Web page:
Concerning Rebirth: Here Jung shows us an example of the archetype as a common situation experienced in life. This type of situational example sometimes gets glossed over in writing about archetypes, but Jung gives us a good argument that common life struggles, not just relationships, are often archetypal. Philosophically, this is very interesting. Not for a moment dare we succumb to the illusion that an archetype can be finally explained and disposed of.
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Even the best attempts at explanation are only more or less successful translations into another metaphorical language. Indeed, language itself is only an image. The most we can do is to dream the myth onwards and give it a modern dress. And whatever explanation or interpretation does to it, we do to our own souls as well, with corresponding results for our own well-being. The archetype—let us never forget this—is a psychic organ present in all of us.
A bad explanation means a correspondingly bad attitude to this organ, which may thus be injured. But the ultimate sufferer is the bad interpreter himself. For the archetype is an element of our psychic structure and thus a vital and necessary component in our psychic economy. It represents or personifies certain instinctive data of the dark, primitive psyche, the real but invisible roots of consciousness.
The child is potential future. Hence the occurrence of the child motif in the psychology of the individual signifies as a rule an anticipation of future developments, even though at first sight it may seem like a retrospective configuration. Life is a flux, a flowing into the future, and not a stoppage or a backwash. It is therefore not surprising that so many of the mythological saviours are child gods. In the individuation process, it anticipates the figure that comes from the synthesis of conscious and unconscious elements in the personality.
It is therefore a symbol which unites the opposites; a mediator, bringer of healing, that is, one who makes whole.
- The Watchman.
- The Archetypes and the Collective Unconscious.
- What was the beguiling spell of Jung’s ‘collective unconscious’?.
- Keep Exploring Britannica?
- Lettre à mon frère (French Edition).
- Dangerous Shift (Shifters of San Laura Book 1);
In particular, the Kore image can tell us something about the undeveloped part of the personality. If the maiden image is incapable of maturation, then we may be seeing a hindrance in the individuation process. The inability to grow and mature is commonly expressed in a mythological manner. If one is too attached to feminine innocence, then life is bound to push for transformation and change. In such cases we see the Kore being exposed to dangers.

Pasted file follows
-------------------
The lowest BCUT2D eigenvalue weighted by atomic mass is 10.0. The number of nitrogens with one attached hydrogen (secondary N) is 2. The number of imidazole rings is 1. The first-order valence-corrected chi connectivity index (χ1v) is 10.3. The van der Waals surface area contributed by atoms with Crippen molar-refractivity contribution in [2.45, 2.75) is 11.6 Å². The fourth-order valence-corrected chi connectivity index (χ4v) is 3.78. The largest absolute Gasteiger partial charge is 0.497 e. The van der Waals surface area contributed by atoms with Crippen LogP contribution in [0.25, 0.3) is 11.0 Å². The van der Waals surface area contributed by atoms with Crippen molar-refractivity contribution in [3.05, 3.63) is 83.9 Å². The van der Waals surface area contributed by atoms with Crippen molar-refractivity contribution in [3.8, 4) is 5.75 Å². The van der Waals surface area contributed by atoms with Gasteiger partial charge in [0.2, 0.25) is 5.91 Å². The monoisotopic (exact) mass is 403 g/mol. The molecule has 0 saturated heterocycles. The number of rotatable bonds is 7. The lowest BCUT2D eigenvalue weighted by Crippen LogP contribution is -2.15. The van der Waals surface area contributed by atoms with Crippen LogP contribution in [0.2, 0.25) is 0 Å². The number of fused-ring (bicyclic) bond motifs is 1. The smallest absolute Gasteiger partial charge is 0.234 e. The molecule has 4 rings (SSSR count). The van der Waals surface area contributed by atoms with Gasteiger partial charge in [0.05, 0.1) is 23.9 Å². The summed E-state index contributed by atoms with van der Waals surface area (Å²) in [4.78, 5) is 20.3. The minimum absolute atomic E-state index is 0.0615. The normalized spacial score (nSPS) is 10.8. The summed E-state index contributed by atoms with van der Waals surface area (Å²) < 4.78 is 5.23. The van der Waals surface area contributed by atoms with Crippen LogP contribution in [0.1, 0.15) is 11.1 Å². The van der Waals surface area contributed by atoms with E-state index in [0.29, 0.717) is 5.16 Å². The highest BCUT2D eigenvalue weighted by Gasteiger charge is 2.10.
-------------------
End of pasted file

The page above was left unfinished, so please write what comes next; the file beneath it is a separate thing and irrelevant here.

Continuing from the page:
An occasional variant is the nixie or water-sprite, who betrays her superhuman nature by her fishtail. Sometimes the Kore- and mother-figures slither down altogether to the animal kingdom, the favourite representatives then being the cat or the snake or the bear, or else some black monster of the underworld like the crocodile, or other salamander-like, saurian creatures. Often there are bloody, cruel, and even obscene orgies to which the innocent child falls victim.
- Collective Unconscious.
- Collective unconscious;
- Archetypes and the Collective Unconscious: by C. G. Jung.
- The Concept of Jung's Collective Unconscious Explained?
- Differences between Jung and Freud!
- The myth of the collective unconscious.
- What was the beguiling spell of Jung’s ‘collective unconscious’? | Aeon Ideas.
I remember a case, in fact, where a maiden-goddess appears clad all in purest white, but carrying a black monkey in her arms. The Earth Mother is always chthonic and is occasionally related to the moon, either through the blood-sacrifice already mentioned, or through a child-sacrifice, or else because she is adorned with a sickle moon. The Phenomenology of the Spirit in Fairytales: Jung here makes the case that spirit, as seen through dream material, is analogous with the archetype. Spirits and Gods are the personification of archetypes, psychologically speaking, as inhabitants of the unconscious that are then projected outward.
We can see this projection clearly in an analysis of fairytales. This is a radical idea and one that squarely places the spiritual and religious within the domain of psychological study.